man of mystery
passage contains some of the most famous lines of verse in English
literature and is found in the classic novel, The Scarlet Pimpernel,
by Baroness Emma Orczy.
Who was this
lterary character who has captured the imagination of generations
of readers, has spawned movies and popular TV series, and even
provided the inspiration for a hit Broadway musical?
character has his setting in the the streets of Paris, which are
awash in blood as Robespierre and his henchmen send hundreds of
French aristocrats to the guillotine. Against this backdrop one
unknown Englishman and his brave band of followers leave their
genteel lives behind to spirit the French royals to safety in
that France's new leaders demand to know is: who is the Scarlet
Pimpernel? The question the reader asks is: why does Sir Percy
risk life and honor for a land not his own?
motivation, the story of the Pimpernel and his gallant crew as
they outwit the Committee of Public Safety and its agent Chauvelin
again and again, is absorbing reading.
clergy, shopgirls, even the Dauphin himself - no one is beyond
the Pimpernel's aid.
So who was
he, this dashing character?
Pimpernel is one of the most famous heroic characters in popular
fiction of the past century. Because the adventures of the Pimpernel
were set in immediate post-revolutionary France, people these
days tend to think the story has been around since the end of
the 1700s, but the novel was first published in London in 1905.
It's all very French and very genteel English, but it was actually
written by a Hungarian woman who was an aristocrat by birth, and
actually became the template for a succession of Hollywood and
Orczy (1865-1947), a "transplanted" Hungarian, wrote dozens of
books but it is The Scarlet Pimpernel for which she is
The book tells
the story of Sir Percy Blakeney, a late-Georgian British society
fop who is known more for being a dandy than having an semblance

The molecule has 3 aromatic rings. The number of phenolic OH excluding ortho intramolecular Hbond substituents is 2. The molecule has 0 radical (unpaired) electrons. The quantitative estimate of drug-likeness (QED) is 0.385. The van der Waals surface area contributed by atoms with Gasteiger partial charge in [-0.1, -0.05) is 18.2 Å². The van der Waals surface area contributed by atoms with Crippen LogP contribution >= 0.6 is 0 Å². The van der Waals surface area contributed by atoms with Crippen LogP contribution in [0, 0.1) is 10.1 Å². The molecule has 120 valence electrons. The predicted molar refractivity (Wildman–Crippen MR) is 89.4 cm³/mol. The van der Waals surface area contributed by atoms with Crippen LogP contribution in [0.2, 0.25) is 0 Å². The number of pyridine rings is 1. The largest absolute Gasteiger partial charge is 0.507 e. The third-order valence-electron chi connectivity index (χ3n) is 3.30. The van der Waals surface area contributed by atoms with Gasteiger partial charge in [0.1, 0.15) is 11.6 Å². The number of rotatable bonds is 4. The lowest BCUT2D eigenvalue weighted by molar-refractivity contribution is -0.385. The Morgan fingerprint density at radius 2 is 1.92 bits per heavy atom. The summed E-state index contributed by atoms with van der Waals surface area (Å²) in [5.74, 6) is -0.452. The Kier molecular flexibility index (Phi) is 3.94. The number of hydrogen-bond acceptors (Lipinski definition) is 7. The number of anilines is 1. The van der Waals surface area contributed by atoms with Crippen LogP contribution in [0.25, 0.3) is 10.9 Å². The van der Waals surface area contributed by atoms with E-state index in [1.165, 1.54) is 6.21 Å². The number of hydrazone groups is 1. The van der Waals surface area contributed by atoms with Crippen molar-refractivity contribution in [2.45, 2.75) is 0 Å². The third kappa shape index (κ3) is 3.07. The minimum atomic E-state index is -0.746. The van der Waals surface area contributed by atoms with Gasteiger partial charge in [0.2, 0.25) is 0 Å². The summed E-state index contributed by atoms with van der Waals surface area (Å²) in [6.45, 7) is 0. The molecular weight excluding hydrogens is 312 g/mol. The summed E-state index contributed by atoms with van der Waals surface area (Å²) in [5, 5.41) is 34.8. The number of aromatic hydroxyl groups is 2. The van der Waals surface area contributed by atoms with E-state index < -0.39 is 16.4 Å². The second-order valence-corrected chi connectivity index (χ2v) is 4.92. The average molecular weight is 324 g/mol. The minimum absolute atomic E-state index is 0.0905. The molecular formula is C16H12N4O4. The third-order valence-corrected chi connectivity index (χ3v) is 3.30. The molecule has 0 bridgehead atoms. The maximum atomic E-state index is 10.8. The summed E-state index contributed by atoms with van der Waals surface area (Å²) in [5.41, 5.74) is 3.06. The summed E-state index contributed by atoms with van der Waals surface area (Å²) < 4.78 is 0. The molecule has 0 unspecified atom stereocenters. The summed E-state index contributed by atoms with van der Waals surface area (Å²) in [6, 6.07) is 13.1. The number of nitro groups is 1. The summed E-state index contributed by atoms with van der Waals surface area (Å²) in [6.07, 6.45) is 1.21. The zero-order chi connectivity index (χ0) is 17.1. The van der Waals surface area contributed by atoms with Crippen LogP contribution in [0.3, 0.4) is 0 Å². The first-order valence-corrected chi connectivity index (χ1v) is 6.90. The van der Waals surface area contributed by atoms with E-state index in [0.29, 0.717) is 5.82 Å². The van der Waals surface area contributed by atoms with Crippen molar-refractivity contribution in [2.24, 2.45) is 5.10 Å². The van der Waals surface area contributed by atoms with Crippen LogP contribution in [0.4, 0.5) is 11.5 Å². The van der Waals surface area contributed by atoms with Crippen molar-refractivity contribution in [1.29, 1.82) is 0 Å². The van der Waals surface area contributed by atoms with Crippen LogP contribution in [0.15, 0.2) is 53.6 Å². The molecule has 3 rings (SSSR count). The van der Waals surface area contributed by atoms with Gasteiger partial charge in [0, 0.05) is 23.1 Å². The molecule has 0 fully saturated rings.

to a swordsman and hero.
All is not
as it seems, however, and Sir Percy leads a double life as "the
Scarlet Pimpernel" -the rescuer of aristocrats and innocents during
the Reign of Terror that followed the French Revolution. Sir Percy,
feeling betrayed by his bride, French actress Marguerite St. Just,
is pursued by his nemesis, the French Republican agent Citizen
thrust of the Pimpernel - that of an unlikely everyman being capable
of living a twin life, one of which is unbelievably heroic - has
been copied time and time again since Baroness Orczy put pen to
paper. How? Think about Zorro, Bruce Wayne/Batman, Clark Kent/Superman.
The list goes on.
has been dramatised on television and on the big screen several
times (most notably in 1935 with Leslie Howard, Merle Oberon and
Raymond Massey). In the '50s Marius Goring portayed what was arguably
the best TV Pimpernel, after starring in a Scarlet Pimpernel radio
series broadcast across the US. The 1982 TV series starring Anthony
Andrews, Jane Seymour and Ian McKellen was hugely popular. The
BBC made a six-part film in 1998 and 2000 starring Richard E.
Grant, Elizabeth McGovern and Martin Shaw. The Scarlet Pimpernel's
more recent popularity and notoriety is a result of the Tony Award-nominated
Broadway musical by Frank Wildhorn and Nan Knighton, which made
its debut at New York's Minskoff Theatre in 1997.
Pimpernel is forever being reinvented and will live on for new
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